Cloud Farming in Wales by Rhys Hughes
Sacramento, California. Snuggly Books. 2017. 164 pages.
Prolific Welsh author Rhys Hughes is thoroughly wrung out. While Wales is not quite the wettest place on earth, it sure comes close. In his latest book, Cloud Farming in Wales, Hughes steps outside to let his thoughts frolic among the wetness. Richard Brautigan once captured that cabin-fever feeling in a poem written in California: “It’s been raining like hell all day long and there’s nothing to do.” What’s more, Hughes declares utter devotion here for Brautigan’s writing—particularly Trout Fishing in America, which seems to have inspired many concepts in Cloud Farming in Wales.
Hughes begins the slim book by introducing a cloud farmer named Wilson, “a man in a smock and floppy hat” with a long beard and a shepherd’s crook plus “a large key protruding from his back.” Throughout, Wilson enters and exits the stage—and he’s right there on the final page swinging his crook and pointing it at the author. Wilson keeps the momentum going, but it does wilt a bit toward the end.
Hughes sprinkles lovely sentences throughout: “The clouds are curtains drawn over the face of the sky of Wales.” Creative rhetorical devices abound. He calls clouds “sky sheep” and sheep “ground clouds.” He notices a man “out at night walking his shadow.”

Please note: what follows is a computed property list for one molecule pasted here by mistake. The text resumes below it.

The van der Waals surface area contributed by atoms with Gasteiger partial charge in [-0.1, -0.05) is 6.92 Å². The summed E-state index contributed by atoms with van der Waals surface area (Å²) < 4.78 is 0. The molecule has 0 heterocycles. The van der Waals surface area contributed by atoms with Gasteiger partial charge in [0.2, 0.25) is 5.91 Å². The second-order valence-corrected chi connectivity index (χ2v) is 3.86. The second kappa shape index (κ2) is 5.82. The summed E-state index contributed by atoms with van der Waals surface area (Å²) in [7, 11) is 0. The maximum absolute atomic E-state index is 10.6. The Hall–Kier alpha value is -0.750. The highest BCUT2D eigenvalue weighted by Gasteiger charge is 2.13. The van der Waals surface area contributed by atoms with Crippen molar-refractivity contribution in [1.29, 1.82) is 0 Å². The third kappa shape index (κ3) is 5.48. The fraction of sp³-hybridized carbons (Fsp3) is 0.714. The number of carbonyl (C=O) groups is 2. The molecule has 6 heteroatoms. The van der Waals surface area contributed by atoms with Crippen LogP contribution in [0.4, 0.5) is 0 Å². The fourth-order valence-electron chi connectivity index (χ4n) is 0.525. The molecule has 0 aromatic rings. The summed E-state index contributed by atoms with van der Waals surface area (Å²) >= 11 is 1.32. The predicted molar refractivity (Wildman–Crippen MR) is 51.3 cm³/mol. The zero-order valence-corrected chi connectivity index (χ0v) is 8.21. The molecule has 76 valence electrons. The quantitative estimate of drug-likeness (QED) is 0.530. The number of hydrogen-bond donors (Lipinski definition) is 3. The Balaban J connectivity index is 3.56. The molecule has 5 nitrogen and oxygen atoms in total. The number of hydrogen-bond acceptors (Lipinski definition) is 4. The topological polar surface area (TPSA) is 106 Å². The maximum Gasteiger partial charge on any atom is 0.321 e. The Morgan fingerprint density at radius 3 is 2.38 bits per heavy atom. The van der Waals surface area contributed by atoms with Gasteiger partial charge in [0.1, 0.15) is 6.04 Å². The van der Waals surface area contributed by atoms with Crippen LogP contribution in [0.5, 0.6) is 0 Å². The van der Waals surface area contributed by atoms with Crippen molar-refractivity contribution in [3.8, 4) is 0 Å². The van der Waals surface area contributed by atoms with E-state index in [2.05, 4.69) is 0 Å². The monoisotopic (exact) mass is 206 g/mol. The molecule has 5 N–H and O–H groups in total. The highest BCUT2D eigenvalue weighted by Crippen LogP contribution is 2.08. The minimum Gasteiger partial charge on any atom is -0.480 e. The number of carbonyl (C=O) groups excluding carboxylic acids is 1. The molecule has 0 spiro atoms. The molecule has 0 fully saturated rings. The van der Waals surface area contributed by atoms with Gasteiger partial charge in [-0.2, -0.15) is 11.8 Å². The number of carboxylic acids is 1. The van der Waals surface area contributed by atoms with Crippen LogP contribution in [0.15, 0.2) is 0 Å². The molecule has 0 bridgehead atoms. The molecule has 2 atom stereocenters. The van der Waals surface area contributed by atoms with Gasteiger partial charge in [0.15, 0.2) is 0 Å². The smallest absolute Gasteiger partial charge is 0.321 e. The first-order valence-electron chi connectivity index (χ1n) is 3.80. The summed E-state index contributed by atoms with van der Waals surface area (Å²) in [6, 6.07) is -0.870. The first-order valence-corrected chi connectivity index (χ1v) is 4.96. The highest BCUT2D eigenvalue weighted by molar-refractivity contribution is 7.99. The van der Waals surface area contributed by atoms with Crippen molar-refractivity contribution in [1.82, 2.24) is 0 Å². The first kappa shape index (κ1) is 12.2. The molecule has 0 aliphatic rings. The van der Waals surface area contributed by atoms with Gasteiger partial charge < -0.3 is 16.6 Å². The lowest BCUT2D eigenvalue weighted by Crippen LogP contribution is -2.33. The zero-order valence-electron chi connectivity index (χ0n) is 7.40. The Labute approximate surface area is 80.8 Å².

Writing topics such as the Oxford comma, books, or WIPs pop up as minithemes. He deliberates the difference in words written by clean versus dirty hands. He weighs the merits of employing metafiction as a novel’s frame.
Characters? Besides steampunk Wilson (the Clockwork Man), there’s Karl Mondaugen (reminiscent of Thomas Pynchon’s Kurt Mondaugen), the Queen, Primella Limpet (anime + mollusks?), Dutch tourist Van der Graaf (à la physicist Robert J. Van de Graaff, perhaps, who was of Dutch descent), Cthulhu (think H. P. Lovecraft’s interstellar octopus), Birdman Boyo (maybe a mashup of rapper Bryan Williams + reggae artist Billy Boyo), and Dr. Oxygen and Mr. Hydrogen (who dispute just who’s holding on to the other in their relationship). How does Hughes view the folks in his book? “There are only two real characters in this story: the reader and the author.”
Hughes dialogues with other writers in his essayettes. Welsh authors? Thumbs down on Dylan Thomas. Hughes prefers Arthur Machen. Readers also encounter James Joyce, Gustave Flaubert, Vladimir Nabokov, Ray Bradbury, Jim Morrison, Bruce Chatwin, and Diana Vreeland.
Hmmm, how to classify this book . . . fiction? nonfiction? essay? memoir? eco-fiction solarpunk? Here’s how Hughes categorizes his slim volume: “It is just me saying stuff about things.”
Things like empathy contrasted with compassion, the height of the Dutch, Margaret Thatcher’s opinion of “people who travel on buses,” distinctions in speaking Welsh / Spanish / Portuguese, or a birthday-telegram command from the Queen. Hughes disses marriage, ponders germs on books, hashes out the meaning of how a message is conveyed.
Right in the middle of an intellectual discussion, though, he’ll make you laugh out loud over your macchiato—and then groan over another pun.
As Rhys Hughes says, “That’s Wales for you.”